Over the past couple of years, I've presented the DC Leech at local fly tying demonstrations, as well as the 2008 AFFTA show in Denver. I often wonder how many of the patterns I tie at such events, if any, find favor with members of the audience and end up in their respective fly boxes. I'm happy to say the DC Leech has been well received by many clinic participants, with numerous angling success stories attributed to the fly. Interestingly, some of the experiences have involved the DC Leech being fished dead-drift below a strike-indicator, and catching some "mongo" trout on such rivers as Colorado's White and Yampa, and the Bighorn River in Montana.

My own enlightenment on the fish catching potential of river-inhabiting leeches occurred many years ago on the Grey Reef section of Wyoming's North Platte River. We were drifting thru one of the public water segments when I hooked and netted a sizeable rainbow. Our guide at the time decided to do a stomach sampling from this fish before releasing it back to the water. To our surprise, that fish had several undigested brown leeches in its stomach; along with the anticipated smattering of chironomid pupae, blood worms (chironomid larvae), mayfly nymphs and scuds. A DC Leech was promptly tied to the tippet and on the next cast another "turbocharged" North Platte rainbow was ripping line from the reel; hell-bent on busting up my terminal tackle. When this ancient annelid medical instrument goes to work, look out fish and fishermen!

I use 4X long hooks in tying the DC Leech because they allow me to position the hook point well back in the pattern profile. I've found that on ponds and lakes, in particular, fish will sometimes short-strike the fly. This frustrating occurrence is discouraged by tying the fly in this fashion. Of note: when this happens resist the urge to lift the fly from the water for another cast.

Instead, after the missed strike allow the fly to slowly sink for several seconds, as if injured, and then give it another short strip or two. The fish will often return to the fly and hit it again. Using a short "strip-strike"-instead of my usual "double-haul, rod-arcing, fly-launching, hey it's a fish! strike"-keeps the fly in close proximity to the first hit; thereby increasing the odds of ultimately connecting with the object of pursuit.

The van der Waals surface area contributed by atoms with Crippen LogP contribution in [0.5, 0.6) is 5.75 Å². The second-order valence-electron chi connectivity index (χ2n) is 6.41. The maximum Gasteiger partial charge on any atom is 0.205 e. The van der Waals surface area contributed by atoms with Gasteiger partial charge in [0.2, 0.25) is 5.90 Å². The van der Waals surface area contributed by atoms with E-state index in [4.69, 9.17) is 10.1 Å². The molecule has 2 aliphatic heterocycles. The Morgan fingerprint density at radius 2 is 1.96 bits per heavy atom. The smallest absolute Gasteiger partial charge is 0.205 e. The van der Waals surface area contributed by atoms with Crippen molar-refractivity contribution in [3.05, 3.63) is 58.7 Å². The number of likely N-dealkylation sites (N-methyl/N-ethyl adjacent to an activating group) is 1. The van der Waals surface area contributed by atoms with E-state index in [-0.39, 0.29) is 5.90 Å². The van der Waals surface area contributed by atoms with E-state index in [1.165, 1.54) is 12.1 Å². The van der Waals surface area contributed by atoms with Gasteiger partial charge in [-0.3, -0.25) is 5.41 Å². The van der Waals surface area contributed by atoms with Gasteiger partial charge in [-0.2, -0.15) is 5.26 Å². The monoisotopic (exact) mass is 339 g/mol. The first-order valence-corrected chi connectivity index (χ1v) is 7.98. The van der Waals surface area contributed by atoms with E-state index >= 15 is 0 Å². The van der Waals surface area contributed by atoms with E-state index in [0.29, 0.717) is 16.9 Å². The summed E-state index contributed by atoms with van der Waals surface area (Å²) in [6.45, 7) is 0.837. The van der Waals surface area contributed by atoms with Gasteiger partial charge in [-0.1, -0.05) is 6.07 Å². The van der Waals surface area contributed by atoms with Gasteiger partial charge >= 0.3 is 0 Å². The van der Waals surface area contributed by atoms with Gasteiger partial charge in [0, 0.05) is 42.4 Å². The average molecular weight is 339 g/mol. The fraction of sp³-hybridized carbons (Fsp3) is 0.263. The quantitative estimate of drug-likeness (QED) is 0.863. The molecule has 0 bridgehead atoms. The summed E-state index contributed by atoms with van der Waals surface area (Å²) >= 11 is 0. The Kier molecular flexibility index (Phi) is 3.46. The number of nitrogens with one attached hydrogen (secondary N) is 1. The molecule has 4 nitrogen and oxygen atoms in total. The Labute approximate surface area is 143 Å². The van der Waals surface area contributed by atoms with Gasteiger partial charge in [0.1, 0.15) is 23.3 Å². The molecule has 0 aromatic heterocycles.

Experience has demonstrated that on stillwater venues, a very slow strip and pause retrieve-allowing the weight at the head of the fly to impart a tantalizing, undulating action-usually entices the most takes. Using an open-loop "Non-slip Mono-knot" to tie the fly to your tippet, will further enhance the animated leech-like appearance.

The low light levels of early morning, late evening, and heavily overcast days, find leeches most active-and coincidently, also find the fish out busily grocery shopping along the edges of shallow "Littoral zones" of lakes and ponds. To maximize your fish catching potential with this nasty little critter, go into the stealth mode and work the DC Leech just over the tops of weed beds with one of the slow-sinking "Stillwater" fly lines currently on the market. Keep in mind that fish are more easily spooked when exposing themselves to natural prey while foraging in thin water, so be on your best angling behavior.

When the Angora goat hair on a DC Leech becomes wet and coated with a little fish slobber, the profile comes just about as close to the "real-deal" as I have found. I believe this to be one of the key ingredients in the success of the pattern. I would also recommend using no less than 2X fluorocarbon tippet material and maintaining a good grip on your fly-rod when fishing leech patterns. The strikes often resemble something akin to snagging the bumper of a fast-moving pickup truck!

Many times, we fly-fishermen become stuck in deep ruts; resorting to what's been done before; time and time again pulling the same flies out of our fly boxes; trip after trip ... sound familiar? I'd encourage you to think outside the box now and then and explore the rod bending opportunity a "butt-ugly" leech can offer-even if you find yourself standing knee-deep in a favorite trout stream.